The Porter County
Council questioned a fleet management agreement for the County’s Department
of Development and Storm Water Management at its meeting Tuesday.
According to County
Planner Robert Thompson, the agreement, with Enterprise, would mean the
Development and Storm Water Management Department trades-in three current
vehicles and gets five new vehicles--two trucks, two SUVs, and one sedan--in
return. The trade-in value of the three older vehicles will be applied to
the contract’s annual fee as a credit.
Per the agreement,
Enterprise handles vehicle maintenance and rotates them out as they reach
maximum resale value, replacing them with newer models. After the trade-ins,
the five new vehicles would increase the Department’s fleet from seven
vehicles to nine. “We’re getting new employees, so we’re going to need
this,” Thompson said.
At its meeting last
week, the Porter County Board of Commissioners expressed excitement at the
potential cost savings from the agreement, which County Attorney Scott
McClure said operates like a lease, though the County would own the vehicles
involved. The Commissioners approved Thompson to enter the agreement at that
meeting, but Thompson reported he hasn’t signed anything without the
Council’s approval of the expense.
$9,000 from the Storm Water fund, $9,000 from the Cumulative Bridge fund,
and $9,000 from the Plan Commission fund be earmarked for the upfront cost
of the contract.
Council member Bob
Poparad, D-1st, asked why the County shouldn’t just buy the new vehicles.
Thompson said County vehicles are often used until they’re “rattling down
the road” and have no resale value. The agreement ensures that the vehicles
are traded-in once they reach a “sweet spot” of value and replaced with
newer models. Thompson said the agreement could also help the County budget,
since new vehicle costs for the Department can be boiled down to a known
The annual fee is
$25,173, with an expected deduction of $19,000 for the three trade-ins,
which Thompson said could bring the net cost down to $7,000 or less for the
first year. “I’d be looking at $50,000 to get two new vehicles,” he added.
Sylvia Graham, D-At-large, and Council President Dan Whitten, D-At-large,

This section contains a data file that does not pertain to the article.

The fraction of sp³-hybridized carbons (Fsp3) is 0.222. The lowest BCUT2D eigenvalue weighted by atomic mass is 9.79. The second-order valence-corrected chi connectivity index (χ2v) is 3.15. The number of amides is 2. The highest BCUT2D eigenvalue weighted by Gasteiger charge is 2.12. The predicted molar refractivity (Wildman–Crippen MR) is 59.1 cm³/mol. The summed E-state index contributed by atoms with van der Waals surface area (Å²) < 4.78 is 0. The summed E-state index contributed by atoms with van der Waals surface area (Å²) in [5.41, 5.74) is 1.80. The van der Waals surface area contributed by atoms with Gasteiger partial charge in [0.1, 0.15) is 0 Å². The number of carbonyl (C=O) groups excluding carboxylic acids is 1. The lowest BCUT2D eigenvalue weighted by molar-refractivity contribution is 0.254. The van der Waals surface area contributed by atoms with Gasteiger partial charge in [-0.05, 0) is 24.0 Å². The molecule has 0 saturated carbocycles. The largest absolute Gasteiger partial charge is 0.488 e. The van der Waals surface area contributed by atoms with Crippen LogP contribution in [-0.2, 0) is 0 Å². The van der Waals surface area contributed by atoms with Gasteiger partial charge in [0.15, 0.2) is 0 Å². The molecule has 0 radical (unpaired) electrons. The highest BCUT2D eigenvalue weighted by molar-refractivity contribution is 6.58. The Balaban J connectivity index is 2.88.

wanted more details on the contract. “I’m hearing three different terms,”
Whitten said. “I’m hearing lease. I’m hearing lease purchase. I’m hearing
pre-paid lease, and those are very different terms for contract purposes.”
“I was told by our
attorney Scott McClure that for all intents and purposes, we will own the
vehicles,” Thompson responded.
The Council voted
to table the discussion so all members could review the contract. Council
member Greg Simms, D-3rd, and Vice-president Jeremy Rivas, D-2nd, were
Poparad said, “I’m
not against them getting vehicles, I just don’t know if leasing is in our
In other Storm
Water Department business, the Council approved a Form 144 increasing the
pay for a highway engineering project manager position that’s been vacant
for over a year. Thompson said he’s confident he can fill the position by
offering $65,000 instead of $57,200. Thompson also noted the work from this
position has been done by consultants in the lull, and filling it could save
$100,000 per year in consultant fees.
Kevin Breitzke reported having a similar issue finding a qualified survey
technician at the current rate of pay. The Council approved a Form 144 for
Breitzke to upgrade that vacant position to Survey Manager, a position that
will require ten years of surveying experience and pay between $55,000 and
approved another Form 144, a reduction in pay, requested by Facilities
Director Ray Cloyd. Cloyd said he’s looking to hire a new custodian and
wants to downgrade the pay to fit the current market. “I think $19.32 an
hour is pretty high for a custodian, and I can get someone for $15 an hour,”
that the County Council is taking its meetings on the road for the next four
months to give constituents an easier option for coming to a meeting or
addressing the Council. Whitten said the Council will hit the Portage
Lakefront for its June 25 meeting, and subsequently meet at the Porter
County Airport and yet to be determined locations in Duneland and south
Whitten said he was
excited to bring back the practice, which used to be tradition. “I think we
had a really, really good response last time we did this.”